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View Diary: Countdown to $100 oil (40) - Oil production plateauing (198 comments)

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  •  I suppose I want to know . . . (0+ / 0-)

    Why this will not happen without subsidies?  

    If things are really going to get as bad as everyone here claims, why do we need to subsidies the change to different technologies?

    My concern with subsidies is as follows.  They pervert the finding of true, efficient solutions.  Subsidies are written by legislators who are beholden to the companies and technologies of today.  Thus they are written to benefit these companies and technologies.

    What we get, then, is a bunch of crazy corn subsidies for the worst possible version of ethanol imaginable, among other things.

    Far better in my mind to, and I know this is heresy to some, let the market take its course.  Who is to say that the "clean" technologies of today will really be what solves the problem?  If they are, they should be able to do so on the open market, particularly if you really believe in near term sky high oil.

    If, on the other hand, we subsidize today’s tech, we give it an unfair advantage over a possible future tech which may be far superior but may not be developed if it is easier simply to work with existing tech and take the government handout.

    Thus it seems to me that subsidies entrench the technology of today and reward inefficiency and lack of innovation.

    Sometimes I think that I'm bigger than the sound . . .

    by TastyCurry on Mon May 14, 2007 at 11:55:39 AM PDT

    [ Parent ]

    •  We're already subsidizing oil (0+ / 0-)

      with the military in the gulf.  Kind of makes it hard for anything else to compete, imho...

    •  For market to work you need a true carbon price. (0+ / 0-)

      In an ideal world you price carbon emissions today according to the global economic cost of do-nothing climate policy and transportation energy security policy, and the market finds the most efficient way to avoid these costs.

      Four reasons why this can't be done:

      1. We don't have any idea of the full future cost of climate change or our oil dependency if we don't act.
      1. It is morally unjustifiable to discount costs to future generations, but future generations don't vote, so our politics biases towards present voters.
      1. The cost of immediate economic adjustment to a secure and sustainable energy and climate policy is severe enough that voters and politicians will lie to themselves about the need for such adjustment as long as they can. The American voters have not shown themselves to be paragons of deferred gratification in recent memory.
      1. Markets with constrained inputs and poor substitutes tend to have inelastic demand functions, which suggests market-led adjustments in transportation fuels will be made through catastrophic inflection points rather than gradual evolutionary change.

      My proposal relies on current infrastructure and presently-available and domestically-available technology which will become cheaper with order-of-magnitude increases in scale of production, so it produces climate and energy security impacts immediately and allows subsidies to be phased out as costs come down.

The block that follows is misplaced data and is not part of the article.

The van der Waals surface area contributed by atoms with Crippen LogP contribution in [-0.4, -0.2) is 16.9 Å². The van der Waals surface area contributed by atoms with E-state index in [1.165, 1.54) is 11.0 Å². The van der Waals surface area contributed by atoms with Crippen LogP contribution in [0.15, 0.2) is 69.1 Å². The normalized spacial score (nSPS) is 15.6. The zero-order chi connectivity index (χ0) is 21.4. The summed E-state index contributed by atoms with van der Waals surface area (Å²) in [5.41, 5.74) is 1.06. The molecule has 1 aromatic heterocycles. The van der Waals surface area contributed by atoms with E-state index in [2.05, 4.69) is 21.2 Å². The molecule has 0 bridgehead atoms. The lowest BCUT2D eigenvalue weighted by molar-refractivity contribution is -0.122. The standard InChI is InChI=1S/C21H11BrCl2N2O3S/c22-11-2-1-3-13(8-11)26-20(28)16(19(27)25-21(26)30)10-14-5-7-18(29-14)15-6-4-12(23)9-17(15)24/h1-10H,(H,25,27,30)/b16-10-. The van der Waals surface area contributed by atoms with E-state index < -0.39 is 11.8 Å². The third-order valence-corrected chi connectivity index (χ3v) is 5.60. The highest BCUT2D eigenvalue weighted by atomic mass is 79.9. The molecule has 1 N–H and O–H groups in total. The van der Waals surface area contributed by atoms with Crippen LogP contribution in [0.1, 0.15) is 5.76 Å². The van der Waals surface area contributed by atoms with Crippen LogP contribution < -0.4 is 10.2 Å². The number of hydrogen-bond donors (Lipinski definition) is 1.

"What is government itself, but the greatest of all reflections on human nature?" - J. Madison

      by berith on Mon May 14, 2007 at 12:22:42 PM PDT

      [ Parent ]

    •  Oligopoly (0+ / 0-)

      With a limited number of companies controlling the majority of energy distrobution it's extremely difficult for outside companies to enter the market.  Market forces rely on competition to take effect.  Subsidies encourage companies that would rather make an increasing profit off of a dwindeling resource, to consider investing in other resources.

      If there were 30 to 50 oil companies, then it wouldn't be an issue.  They would be fighting to get a leg up in the emerging market.  As it is, the oil companies have incentive not to let a new market emerge.  Even if an oil company discovered a way to turn sunshine into carbon free fuel at 99% efficiency, there's no reason for them to make a product using it.  It would destroy the existing market, and give them no garuntee of a leading place in the new market.  The best they could hope for is a boost in name recognition due to the discovery.  Unfortunately, warm fuzzy feelings don't translate into cash.

      Though I have to admit I hate subsidies as much as the next guy. There's not a lot else that can be done.  Existing corporations intentionally do everything they can to increase the costs of entering their market.  Want to compete with Fed Ex?  Fine go get a few thousand trucks, planes and drivers.  You can pay for that up front right?  Want to compete with circuit city?  Fine, buy a half million units from each of their suppliers to match the bulk pricing they get and then open up a few hundred mega stores.  A second mortgage will cover that right?

      The end message is that yes, you can compete with the big boys.  If you already have enough money to compete with them.  If you want to change what they're doing then the only options are regulation, boycott or subsidies.  Since regulations and boycotts are both destructive methods of control, that leaves subsidies as the constructive method.

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